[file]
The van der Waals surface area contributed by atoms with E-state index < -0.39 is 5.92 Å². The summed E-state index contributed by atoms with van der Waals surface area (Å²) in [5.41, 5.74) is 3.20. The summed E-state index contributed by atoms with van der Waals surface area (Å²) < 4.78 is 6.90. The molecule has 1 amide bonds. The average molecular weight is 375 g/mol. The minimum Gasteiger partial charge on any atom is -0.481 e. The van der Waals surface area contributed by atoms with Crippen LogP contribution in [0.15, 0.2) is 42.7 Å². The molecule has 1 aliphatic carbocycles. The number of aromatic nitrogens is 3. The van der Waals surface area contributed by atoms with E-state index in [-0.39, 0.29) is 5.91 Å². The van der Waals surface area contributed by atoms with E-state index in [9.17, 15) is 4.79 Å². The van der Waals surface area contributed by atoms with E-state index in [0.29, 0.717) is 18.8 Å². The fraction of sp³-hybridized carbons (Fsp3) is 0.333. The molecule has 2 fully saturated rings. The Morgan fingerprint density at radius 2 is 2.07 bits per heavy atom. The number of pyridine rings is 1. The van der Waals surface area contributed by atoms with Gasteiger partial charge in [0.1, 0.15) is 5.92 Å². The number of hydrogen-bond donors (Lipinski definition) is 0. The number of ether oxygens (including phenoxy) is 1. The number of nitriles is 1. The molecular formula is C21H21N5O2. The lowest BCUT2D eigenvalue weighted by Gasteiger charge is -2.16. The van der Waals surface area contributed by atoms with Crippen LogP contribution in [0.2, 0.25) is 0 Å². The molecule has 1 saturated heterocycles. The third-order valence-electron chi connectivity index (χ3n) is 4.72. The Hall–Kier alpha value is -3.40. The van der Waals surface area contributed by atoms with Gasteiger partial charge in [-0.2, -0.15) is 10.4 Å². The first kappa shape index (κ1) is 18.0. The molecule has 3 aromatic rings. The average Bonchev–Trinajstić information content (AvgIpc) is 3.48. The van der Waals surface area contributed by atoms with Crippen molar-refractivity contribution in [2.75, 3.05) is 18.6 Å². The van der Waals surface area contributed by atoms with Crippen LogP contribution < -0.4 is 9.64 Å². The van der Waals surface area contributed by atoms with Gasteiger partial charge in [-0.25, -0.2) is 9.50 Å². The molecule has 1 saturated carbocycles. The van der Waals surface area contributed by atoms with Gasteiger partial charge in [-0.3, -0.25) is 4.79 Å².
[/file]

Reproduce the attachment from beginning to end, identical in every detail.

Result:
The van der Waals surface area contributed by atoms with E-state index < -0.39 is 5.92 Å². The summed E-state index contributed by atoms with van der Waals surface area (Å²) in [5.41, 5.74) is 3.20. The summed E-state index contributed by atoms with van der Waals surface area (Å²) < 4.78 is 6.90. The molecule has 1 amide bonds. The average molecular weight is 375 g/mol. The minimum Gasteiger partial charge on any atom is -0.481 e. The van der Waals surface area contributed by atoms with Crippen LogP contribution in [0.15, 0.2) is 42.7 Å². The molecule has 1 aliphatic carbocycles. The number of aromatic nitrogens is 3. The van der Waals surface area contributed by atoms with E-state index in [-0.39, 0.29) is 5.91 Å². The van der Waals surface area contributed by atoms with E-state index in [9.17, 15) is 4.79 Å². The van der Waals surface area contributed by atoms with E-state index in [0.29, 0.717) is 18.8 Å². The fraction of sp³-hybridized carbons (Fsp3) is 0.333. The molecule has 2 fully saturated rings. The Morgan fingerprint density at radius 2 is 2.07 bits per heavy atom. The number of pyridine rings is 1. The van der Waals surface area contributed by atoms with Gasteiger partial charge in [0.1, 0.15) is 5.92 Å². The number of hydrogen-bond donors (Lipinski definition) is 0. The number of ether oxygens (including phenoxy) is 1. The number of nitriles is 1. The molecular formula is C21H21N5O2. The lowest BCUT2D eigenvalue weighted by Gasteiger charge is -2.16. The van der Waals surface area contributed by atoms with Crippen LogP contribution in [0.2, 0.25) is 0 Å². The molecule has 1 saturated heterocycles. The third-order valence-electron chi connectivity index (χ3n) is 4.72. The Hall–Kier alpha value is -3.40. The van der Waals surface area contributed by atoms with Gasteiger partial charge in [-0.2, -0.15) is 10.4 Å². The first kappa shape index (κ1) is 18.0. The molecule has 3 aromatic rings. The average Bonchev–Trinajstić information content (AvgIpc) is 3.48. The van der Waals surface area contributed by atoms with Crippen molar-refractivity contribution in [2.75, 3.05) is 18.6 Å². The van der Waals surface area contributed by atoms with Crippen LogP contribution < -0.4 is 9.64 Å². The van der Waals surface area contributed by atoms with Gasteiger partial charge in [-0.25, -0.2) is 9.50 Å². The molecule has 1 saturated carbocycles. The van der Waals surface area contributed by atoms with Gasteiger partial charge in [-0.3, -0.25) is 4.79 Å².